By Melissa Hekkers
We drove through the winding roads heading towards Simou village in the Paphos area in anticipation to spend some time within one of the three Mongolian yurts nested aside the Paphos Forest and the Evretou Dam.
And although the sudden appearance of a smokey sky above Polis rang alarm bells as we made our way closer, it’s perhaps the very fact that we were to spend the next couple of days alongside Mother Nature that somehow soothed me.
Nature was suffering and as we settled in our yurt, smelling and looking out for the chain of smoke that hovered above us, the overwhelming silence surrounding us instilled even more respect for nature’s abundance, and in this case, dignity.
Looking back, Pawel Sikorski’s words still echo in my mind: “It was a little boy’s dream; I had this idea of creating a sanctuary; for people to go somewhere and reconnect with themselves and nature.” The coincidence of us arriving on a weekend when one of the biggest fires in Cyprus’ history was in full force, reconnecting with nature was certainly implored, yet in truth, the Yurts of Cyprus awake nuances that merely remind us of nature’s standing and how much it has to offer.
Finding a home
Sikorski opened his premises in February 2014, after having exhausted his career working in hotel management at the Hilton Hotels in the UK.
As an avid rock climber, it was the climbing routes in Inia that initially led him to the area, but the land he eventually chose to materialise his dream was the result of various trials and errors throughout his exploration of the island.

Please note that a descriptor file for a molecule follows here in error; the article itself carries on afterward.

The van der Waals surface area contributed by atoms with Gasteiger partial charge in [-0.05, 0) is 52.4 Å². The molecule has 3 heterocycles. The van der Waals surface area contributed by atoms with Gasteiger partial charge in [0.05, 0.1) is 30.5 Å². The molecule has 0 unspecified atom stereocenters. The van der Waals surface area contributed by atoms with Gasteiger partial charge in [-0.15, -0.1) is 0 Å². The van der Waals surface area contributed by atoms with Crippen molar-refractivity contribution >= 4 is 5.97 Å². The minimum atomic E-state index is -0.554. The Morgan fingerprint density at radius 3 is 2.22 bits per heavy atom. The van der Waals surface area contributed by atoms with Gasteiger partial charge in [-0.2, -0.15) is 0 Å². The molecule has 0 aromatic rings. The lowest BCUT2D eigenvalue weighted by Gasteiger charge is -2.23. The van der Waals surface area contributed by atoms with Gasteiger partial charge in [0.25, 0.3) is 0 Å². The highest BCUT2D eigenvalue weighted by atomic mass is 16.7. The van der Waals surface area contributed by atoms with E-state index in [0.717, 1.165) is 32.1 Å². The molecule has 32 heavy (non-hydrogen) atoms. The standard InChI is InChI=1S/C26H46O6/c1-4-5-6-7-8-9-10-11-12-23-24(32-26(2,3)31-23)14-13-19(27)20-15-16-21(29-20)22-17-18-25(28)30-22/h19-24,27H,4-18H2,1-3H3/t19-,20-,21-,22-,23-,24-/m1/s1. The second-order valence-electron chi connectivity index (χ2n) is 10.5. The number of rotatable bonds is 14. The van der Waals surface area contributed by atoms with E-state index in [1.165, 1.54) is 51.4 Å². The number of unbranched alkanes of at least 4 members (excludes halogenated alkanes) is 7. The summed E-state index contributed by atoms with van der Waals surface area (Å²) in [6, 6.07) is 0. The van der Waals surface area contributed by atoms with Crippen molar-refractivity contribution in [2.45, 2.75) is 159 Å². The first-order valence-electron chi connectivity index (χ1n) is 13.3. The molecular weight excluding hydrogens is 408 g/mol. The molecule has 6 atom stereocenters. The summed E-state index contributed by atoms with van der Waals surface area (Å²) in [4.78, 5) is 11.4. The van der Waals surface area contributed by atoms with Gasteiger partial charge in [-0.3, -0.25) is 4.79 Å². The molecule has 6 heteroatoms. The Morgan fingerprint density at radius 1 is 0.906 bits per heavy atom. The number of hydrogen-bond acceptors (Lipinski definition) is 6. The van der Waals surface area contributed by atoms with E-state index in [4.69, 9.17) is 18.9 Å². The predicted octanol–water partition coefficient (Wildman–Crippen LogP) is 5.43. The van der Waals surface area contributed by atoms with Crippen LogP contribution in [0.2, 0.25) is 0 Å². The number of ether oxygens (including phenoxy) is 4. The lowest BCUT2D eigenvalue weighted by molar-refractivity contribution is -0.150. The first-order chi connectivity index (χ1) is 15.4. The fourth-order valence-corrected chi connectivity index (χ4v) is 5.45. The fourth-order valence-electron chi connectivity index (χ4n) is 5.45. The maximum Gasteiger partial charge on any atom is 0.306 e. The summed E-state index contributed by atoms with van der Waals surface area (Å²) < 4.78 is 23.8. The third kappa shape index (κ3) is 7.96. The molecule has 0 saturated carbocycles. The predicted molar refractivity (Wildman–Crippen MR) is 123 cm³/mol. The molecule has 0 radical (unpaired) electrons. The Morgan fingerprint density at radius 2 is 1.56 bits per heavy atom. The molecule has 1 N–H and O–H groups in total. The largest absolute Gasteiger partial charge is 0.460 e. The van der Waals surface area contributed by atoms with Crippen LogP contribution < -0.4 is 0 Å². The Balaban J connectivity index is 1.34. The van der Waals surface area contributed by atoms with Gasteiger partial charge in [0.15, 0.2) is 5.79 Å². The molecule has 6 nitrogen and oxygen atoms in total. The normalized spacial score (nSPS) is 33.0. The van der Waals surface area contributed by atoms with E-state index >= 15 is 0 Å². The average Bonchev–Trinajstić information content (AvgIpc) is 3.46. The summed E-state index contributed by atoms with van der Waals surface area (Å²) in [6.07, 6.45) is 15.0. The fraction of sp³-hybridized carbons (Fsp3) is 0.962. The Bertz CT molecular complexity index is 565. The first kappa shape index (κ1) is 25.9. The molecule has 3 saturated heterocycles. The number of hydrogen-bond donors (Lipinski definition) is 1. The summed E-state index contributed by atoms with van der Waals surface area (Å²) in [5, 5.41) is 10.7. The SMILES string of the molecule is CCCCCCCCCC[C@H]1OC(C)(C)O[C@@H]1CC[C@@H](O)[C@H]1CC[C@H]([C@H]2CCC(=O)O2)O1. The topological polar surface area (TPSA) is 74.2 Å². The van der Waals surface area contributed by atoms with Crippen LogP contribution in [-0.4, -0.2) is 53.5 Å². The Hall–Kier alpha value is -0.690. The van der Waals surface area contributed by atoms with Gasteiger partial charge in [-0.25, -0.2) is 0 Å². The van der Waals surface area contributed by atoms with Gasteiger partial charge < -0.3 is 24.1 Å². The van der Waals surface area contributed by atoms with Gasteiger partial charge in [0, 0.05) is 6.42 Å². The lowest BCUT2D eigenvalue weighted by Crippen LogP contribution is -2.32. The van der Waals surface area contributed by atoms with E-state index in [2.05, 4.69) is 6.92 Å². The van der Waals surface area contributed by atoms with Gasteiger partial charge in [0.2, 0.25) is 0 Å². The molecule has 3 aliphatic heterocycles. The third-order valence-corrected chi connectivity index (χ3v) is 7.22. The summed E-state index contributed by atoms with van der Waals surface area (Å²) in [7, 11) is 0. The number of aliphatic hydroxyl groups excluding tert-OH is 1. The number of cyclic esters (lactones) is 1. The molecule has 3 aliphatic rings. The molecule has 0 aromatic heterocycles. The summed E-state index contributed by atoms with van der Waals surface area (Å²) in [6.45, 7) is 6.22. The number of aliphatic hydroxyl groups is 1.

His first attempt at establishing his ‘sanctuary’ took place in the village of Annadiou based on the idea that this could be done by restoring houses in abandoned Turkish Cypriot villages or potentially by creating mud houses, tree houses or even by using existing caves.
“The yurts were somewhere along my thoughts, but I found them very expensive,” admits Sikorski, and it was only when he sold a sailing boat he had restored that he managed to attain the basic financial support to begin materialising his vision.
From then on, everything happened naturally explains Sikorski.
“One boy’s dream led to another,” he smiles, “I would have never imagined myself doing this a couple of years back when I was wearing a suit and tie in England and had a clean haircut, was clean-shaven and wore polished shoes every day!”
“But there was this yearning inside me; I wanted to be out in nature. I always felt more comfortable in nature than in the city and living in Cyprus and its rural areas, this connection became stronger, I felt more connected to nature, and I began making use of whatever resources I had,” reveals Sikorski.
Today what one will encounter is a vast multi-layered piece of land that houses three yurts, a mud dwelling which provides a common living space for visitors, a bell tent and a deck which has recently began to host live events and workshops.
With the prime focus set on the ‘Yurt experience,’ each yurt bears its own name, but also potentially provides an individual experience. Personally, I was homed in Qadan, the lowest yurt on the premises which in Mongolian means cliff, as it stands overlooking a gorge that makes its way down the valley, while behind it, Nasu, meaning good health and Engke meaning peaceful are, very much like Qadan equipped with their own little terrace and individual décor once inside.